I’ve always been a little slow into the uptake of new technology and audio books were not an exception on this attitude.
I’ve got my first Kindle reader pushed upon me by my spouse when I was wrestling with my resolution to read all the books in the top 100 of the world literature. Since then, almost all my leisure reading is stored there. I still think sometimes with a shake of my head why it took me such a long time to make the switch. Right now, the only books that decorate my walls are either reference works or some of the great classics: i.e. books that I return to on a regular base. I’ve dismissed the rest as dust collecting pulp.
My main motivation to turn to audio books was that I’m spending so much time of the day staring at a screen, that in the evening my eyes are too tired to read any further.
I was slow in picking up audio books because they’re relatively expensive compared to eBooks. This argument was outbalanced by my growing awareness that I was losing touch with the latest literary developments.
Silly enough, I also believed that audio books were some kind of superficial surrogate for reading, just to discover that audio books require a higher degree of focus than a text. All those who proclaim that audio books are allowing multitasking are either having a larger attention span than I have or just don’t pay much attention. Or they’re doing something like driving a car on an almost deserted highway.
When I read a text, and my wife wants to tell me something, it’s easier to stop reading, answer the question and return to my lecture. It greatly annoys me when someone interrupts me while I’m listening to an audio book. First of all their voices interfere with the narrative, it breaks my focus and it’s more difficult to return to the fragment I was listening at.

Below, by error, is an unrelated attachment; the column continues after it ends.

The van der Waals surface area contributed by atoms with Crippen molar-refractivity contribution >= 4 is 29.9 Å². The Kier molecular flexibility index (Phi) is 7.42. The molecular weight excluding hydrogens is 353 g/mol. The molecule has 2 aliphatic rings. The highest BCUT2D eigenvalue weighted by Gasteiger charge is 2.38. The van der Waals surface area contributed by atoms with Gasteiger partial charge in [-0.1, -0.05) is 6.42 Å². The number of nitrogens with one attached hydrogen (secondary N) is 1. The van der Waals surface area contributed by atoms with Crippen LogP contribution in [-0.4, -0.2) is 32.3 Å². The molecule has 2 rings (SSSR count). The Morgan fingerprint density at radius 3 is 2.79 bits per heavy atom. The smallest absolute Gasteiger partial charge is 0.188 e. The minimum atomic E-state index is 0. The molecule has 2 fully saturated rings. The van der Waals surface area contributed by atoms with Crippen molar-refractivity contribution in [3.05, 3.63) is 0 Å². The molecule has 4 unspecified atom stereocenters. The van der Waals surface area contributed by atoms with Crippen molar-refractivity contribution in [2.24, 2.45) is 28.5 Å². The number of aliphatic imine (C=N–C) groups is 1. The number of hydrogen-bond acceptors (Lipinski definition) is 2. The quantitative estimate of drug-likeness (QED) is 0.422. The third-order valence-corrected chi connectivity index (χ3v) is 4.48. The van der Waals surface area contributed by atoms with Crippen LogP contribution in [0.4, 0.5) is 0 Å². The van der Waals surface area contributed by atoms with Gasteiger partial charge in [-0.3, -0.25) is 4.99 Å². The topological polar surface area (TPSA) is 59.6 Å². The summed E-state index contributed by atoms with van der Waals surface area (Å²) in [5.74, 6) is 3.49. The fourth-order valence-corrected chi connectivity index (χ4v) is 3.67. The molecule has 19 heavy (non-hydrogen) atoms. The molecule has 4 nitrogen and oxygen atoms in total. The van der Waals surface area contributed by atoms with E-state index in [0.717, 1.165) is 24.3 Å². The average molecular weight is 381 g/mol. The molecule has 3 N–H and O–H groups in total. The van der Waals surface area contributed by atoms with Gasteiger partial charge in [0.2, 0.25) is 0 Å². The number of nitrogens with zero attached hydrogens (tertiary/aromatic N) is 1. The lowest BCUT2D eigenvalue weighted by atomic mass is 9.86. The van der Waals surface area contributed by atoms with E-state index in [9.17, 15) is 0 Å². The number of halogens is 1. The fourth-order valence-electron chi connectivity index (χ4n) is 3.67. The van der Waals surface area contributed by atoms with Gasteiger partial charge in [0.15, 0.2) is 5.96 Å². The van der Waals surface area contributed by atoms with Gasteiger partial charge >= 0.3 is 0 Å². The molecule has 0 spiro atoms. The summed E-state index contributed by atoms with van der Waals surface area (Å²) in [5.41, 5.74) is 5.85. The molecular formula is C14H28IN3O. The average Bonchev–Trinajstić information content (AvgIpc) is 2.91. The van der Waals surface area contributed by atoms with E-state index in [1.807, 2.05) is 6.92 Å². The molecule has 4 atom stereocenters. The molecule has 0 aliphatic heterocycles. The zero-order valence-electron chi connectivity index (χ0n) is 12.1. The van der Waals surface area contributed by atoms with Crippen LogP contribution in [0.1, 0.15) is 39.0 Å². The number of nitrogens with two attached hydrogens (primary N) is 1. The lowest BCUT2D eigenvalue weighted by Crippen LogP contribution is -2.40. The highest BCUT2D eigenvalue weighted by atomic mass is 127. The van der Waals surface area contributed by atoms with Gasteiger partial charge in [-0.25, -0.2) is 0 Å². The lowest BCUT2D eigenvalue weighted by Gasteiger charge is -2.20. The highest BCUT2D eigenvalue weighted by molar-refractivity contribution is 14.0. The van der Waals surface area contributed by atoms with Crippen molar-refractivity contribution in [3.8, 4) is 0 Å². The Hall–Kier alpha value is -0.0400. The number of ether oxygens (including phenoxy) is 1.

I also have this habit of making notes while reading, which became also more difficult while listening to an audio book. You can’t copy a sentence or word that struck you since rewinding is not easily done. Names of protagonists can also sometimes be difficult to visualize, but I’ve learned that this can be remediated by reading carefully some reviews or the synopsis of the book before starting listening. And afterwards I just make some summary remarks in my literary diary.
To resume: to me audio books are a great tool for leisure reading but not apt for nonfictional study material that requires me to make notes, cross referencing them and carefully processing some ideas. Audio books also take up more time than a written novel, because you can’t skip any text and are bound to follow the narrative at a rhythm that is dictated by the audio book’s narrator. However, if the choice is between going a little slower through a book or having to ignore it, I prefer to take it a little slower. Audio books are definitively here to stay.